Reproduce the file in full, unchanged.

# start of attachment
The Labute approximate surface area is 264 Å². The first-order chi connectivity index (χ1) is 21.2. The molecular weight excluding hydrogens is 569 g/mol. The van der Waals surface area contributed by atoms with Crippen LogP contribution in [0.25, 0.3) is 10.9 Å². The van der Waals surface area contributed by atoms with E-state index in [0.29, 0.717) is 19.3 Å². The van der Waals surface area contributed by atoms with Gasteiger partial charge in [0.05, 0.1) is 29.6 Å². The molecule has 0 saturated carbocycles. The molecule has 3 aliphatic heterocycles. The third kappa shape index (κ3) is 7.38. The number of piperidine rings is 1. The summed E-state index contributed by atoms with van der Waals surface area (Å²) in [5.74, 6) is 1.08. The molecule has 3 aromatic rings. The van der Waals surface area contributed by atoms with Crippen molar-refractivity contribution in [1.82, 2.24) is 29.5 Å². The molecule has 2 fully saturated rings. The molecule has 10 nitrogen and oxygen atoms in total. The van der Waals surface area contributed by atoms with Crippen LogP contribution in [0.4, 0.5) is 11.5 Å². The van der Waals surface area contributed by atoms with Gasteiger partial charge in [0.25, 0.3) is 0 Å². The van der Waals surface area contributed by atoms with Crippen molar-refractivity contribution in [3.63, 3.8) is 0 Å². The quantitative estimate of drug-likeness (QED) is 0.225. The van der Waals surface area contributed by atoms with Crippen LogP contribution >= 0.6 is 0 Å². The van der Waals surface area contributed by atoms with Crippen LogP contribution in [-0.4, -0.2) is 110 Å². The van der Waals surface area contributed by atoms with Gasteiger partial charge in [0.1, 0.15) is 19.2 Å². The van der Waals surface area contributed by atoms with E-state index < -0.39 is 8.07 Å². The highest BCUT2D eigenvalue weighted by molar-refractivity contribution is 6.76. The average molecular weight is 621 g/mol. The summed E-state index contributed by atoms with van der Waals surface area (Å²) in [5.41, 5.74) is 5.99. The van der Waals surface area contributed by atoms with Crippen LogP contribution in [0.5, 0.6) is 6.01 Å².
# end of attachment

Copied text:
The Labute approximate surface area is 264 Å². The first-order chi connectivity index (χ1) is 21.2. The molecular weight excluding hydrogens is 569 g/mol. The van der Waals surface area contributed by atoms with Crippen LogP contribution in [0.25, 0.3) is 10.9 Å². The van der Waals surface area contributed by atoms with E-state index in [0.29, 0.717) is 19.3 Å². The van der Waals surface area contributed by atoms with Gasteiger partial charge in [0.05, 0.1) is 29.6 Å². The molecule has 0 saturated carbocycles. The molecule has 3 aliphatic heterocycles. The third kappa shape index (κ3) is 7.38. The number of piperidine rings is 1. The summed E-state index contributed by atoms with van der Waals surface area (Å²) in [5.74, 6) is 1.08. The molecule has 3 aromatic rings. The van der Waals surface area contributed by atoms with Crippen molar-refractivity contribution in [1.82, 2.24) is 29.5 Å². The molecule has 2 fully saturated rings. The molecule has 10 nitrogen and oxygen atoms in total. The van der Waals surface area contributed by atoms with Crippen LogP contribution in [0.4, 0.5) is 11.5 Å². The van der Waals surface area contributed by atoms with Gasteiger partial charge in [0.25, 0.3) is 0 Å². The van der Waals surface area contributed by atoms with Crippen molar-refractivity contribution in [3.63, 3.8) is 0 Å². The quantitative estimate of drug-likeness (QED) is 0.225. The van der Waals surface area contributed by atoms with Crippen LogP contribution >= 0.6 is 0 Å². The van der Waals surface area contributed by atoms with Crippen LogP contribution in [-0.4, -0.2) is 110 Å². The van der Waals surface area contributed by atoms with Gasteiger partial charge in [0.1, 0.15) is 19.2 Å². The van der Waals surface area contributed by atoms with E-state index < -0.39 is 8.07 Å². The highest BCUT2D eigenvalue weighted by molar-refractivity contribution is 6.76. The average molecular weight is 621 g/mol. The summed E-state index contributed by atoms with van der Waals surface area (Å²) in [5.41, 5.74) is 5.99. The van der Waals surface area contributed by atoms with Crippen LogP contribution in [0.5, 0.6) is 6.01 Å².